Philippines to give child labour a red card

The Philippines is joining the “Red Card to Child Labour” global campaign to end child labour. The Red Card campaign was announced at the closing of the third Global Child Labour Conference in Brasilia last week, and has already gained the support of Hollywood stars as well as artists and athletes from the around the world.

Press release | Manila, Philippines | 17 October 2013
The Philippines is joining the “Red Card to Child Labour” global campaign to end child labour.

The Red Card campaign was announced at the closing of the third Global Child Labour Conference in Brasilia last week, and has already gained the support of Hollywood stars as well as artists and athletes from the around the world.

A red card is used in several sports, including football, to indicate a serious offense. The football link is particularly appropriate because children in some Asian countries used to be forced to work making footballs, instead of playing the game.

To mark the launch of the Red Card to Child Labour in the Philippines, about 200 former child labourers will play in the Batang Malaya football tournament on 17 October, in partnership with the National Child Labor Committee (NCLC) and the Younghusband Football Academy.

The NCLC, chaired by the Department of Labor and Employment, supports the global campaign to boost national efforts to end child labour under the Batang Malaya: Child Labour Free Philippines.

The US Department of Labor has recently cited the Philippines as one of the 10 countries making significant advancements in ending the worst forms of child labour (the other countries were Brazil, Chile, Colombia, Ecuador, Ethiopia, Gibraltar, Indonesia, Peru and Thailand).

In 2011 the Philippines National Statistics Office estimated there were 3 million child labourers (aged 5-17) in the country, about 99 per cent of whom were in hazardous work. Agriculture remains the sector with the most child labourers but children also work in mines, on the streets, in factories, and in private homes as child domestic workers.

“Child labour as a complex issue is much related to poverty. Without access to decent and productive work, parents find themselves in vulnerable forms of employment. They are forced to accept or to create whatever work is available, at the same time, to send their children to work in order to survive,” said Director Lawrence Jeff Johnson of the International Labour Organization (ILO) Country Office for the Philippines.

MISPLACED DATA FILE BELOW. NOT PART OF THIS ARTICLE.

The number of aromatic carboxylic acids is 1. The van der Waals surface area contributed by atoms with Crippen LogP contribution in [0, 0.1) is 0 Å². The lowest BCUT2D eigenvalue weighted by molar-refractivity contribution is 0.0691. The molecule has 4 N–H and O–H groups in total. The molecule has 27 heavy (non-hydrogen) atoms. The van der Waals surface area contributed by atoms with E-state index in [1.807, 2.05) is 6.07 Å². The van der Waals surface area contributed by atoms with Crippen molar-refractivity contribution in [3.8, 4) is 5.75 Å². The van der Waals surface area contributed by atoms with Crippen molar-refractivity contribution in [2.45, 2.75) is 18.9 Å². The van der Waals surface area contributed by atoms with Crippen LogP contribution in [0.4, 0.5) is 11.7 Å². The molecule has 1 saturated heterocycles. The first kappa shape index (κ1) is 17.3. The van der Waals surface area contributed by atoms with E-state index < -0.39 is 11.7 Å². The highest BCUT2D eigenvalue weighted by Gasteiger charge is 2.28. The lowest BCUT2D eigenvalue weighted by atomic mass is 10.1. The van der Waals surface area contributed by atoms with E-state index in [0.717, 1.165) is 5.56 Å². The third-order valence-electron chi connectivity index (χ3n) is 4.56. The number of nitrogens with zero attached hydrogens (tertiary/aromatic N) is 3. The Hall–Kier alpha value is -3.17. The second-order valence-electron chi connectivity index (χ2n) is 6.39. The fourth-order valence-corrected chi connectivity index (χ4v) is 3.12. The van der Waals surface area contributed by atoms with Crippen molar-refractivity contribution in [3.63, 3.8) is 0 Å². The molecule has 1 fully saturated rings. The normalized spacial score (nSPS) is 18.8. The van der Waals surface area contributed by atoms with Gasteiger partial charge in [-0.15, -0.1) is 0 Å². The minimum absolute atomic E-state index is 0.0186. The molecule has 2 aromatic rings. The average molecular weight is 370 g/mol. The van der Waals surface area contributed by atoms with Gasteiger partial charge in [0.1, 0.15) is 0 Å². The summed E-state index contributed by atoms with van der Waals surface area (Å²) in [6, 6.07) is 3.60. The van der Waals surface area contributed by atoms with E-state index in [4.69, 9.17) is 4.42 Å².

Globally, according to ILO estimates the number of child labourers declined by one-third between 2000 and 2012; from 246 million to 168 million. More than half of the 168 million child labourers are engaged in hazardous work, dangerous to their health, safety or moral development.

The ILO has recognized there is global progress towards ending child labour but has pointed out that the decline is still too slow to meet the goal of ending the worst forms of child labour by 2016. According to the ILO, this will require strong political will and collective action.

Director Johnson pointed out that individuals can hold up their own Red Card to child labour, by not buying goods or services involving child labour, not employing children as child domestic workers and reporting cases of child labour.

“Remember, 3 million child labourers in the Philippines. This means 3 million reasons for us to take action against child labour just in the Philippines and more than 168 million reasons globally,” said Director Johnson.

Many companies, organizations and individuals have supported the football tournament - and the campaign against child labour - by providing school supplies, football and school shoes, socks, jerseys, snacks and other items.

They included ABS-CBN as exclusive media partner, Landbank of the Philippines, Consuelo Foundation, Wang Videography, Imagine Nation Photography, Dole Philippines, Inc., SM Cares, SM Supermalls, Post Ad Ventures, Blue Leaf Pavilion and Accel.

Molten, Globe Telecom, Kettle Food Corporation, Megaworld, St. Luke’s Medical Center, United Football League, Gatorade, ILO Manila Staff Union, St. Scholastica’s College, DMCI Homes, University of the Philippines Alpha Sigma Fraternity, International School Manila, San Miguel Foundation, 3M Post-it, McDonald's, Royal Innovations Inc., Shining Light Foundation, Inc., Manila Genesis Entertainment and Management, Inc. and the local government of Taguig also supported the campaign against child labour.

For further information please contact:


Ms Minette Rimando
ILO Country Office for the Philippines
+63 2 580 9905 or 580 9900
Email

Mr Cesar Giovanni Soledad
ILO-International Programme on the Elimination of Child Labour
+63 2 580 9946 or 580 9900
Email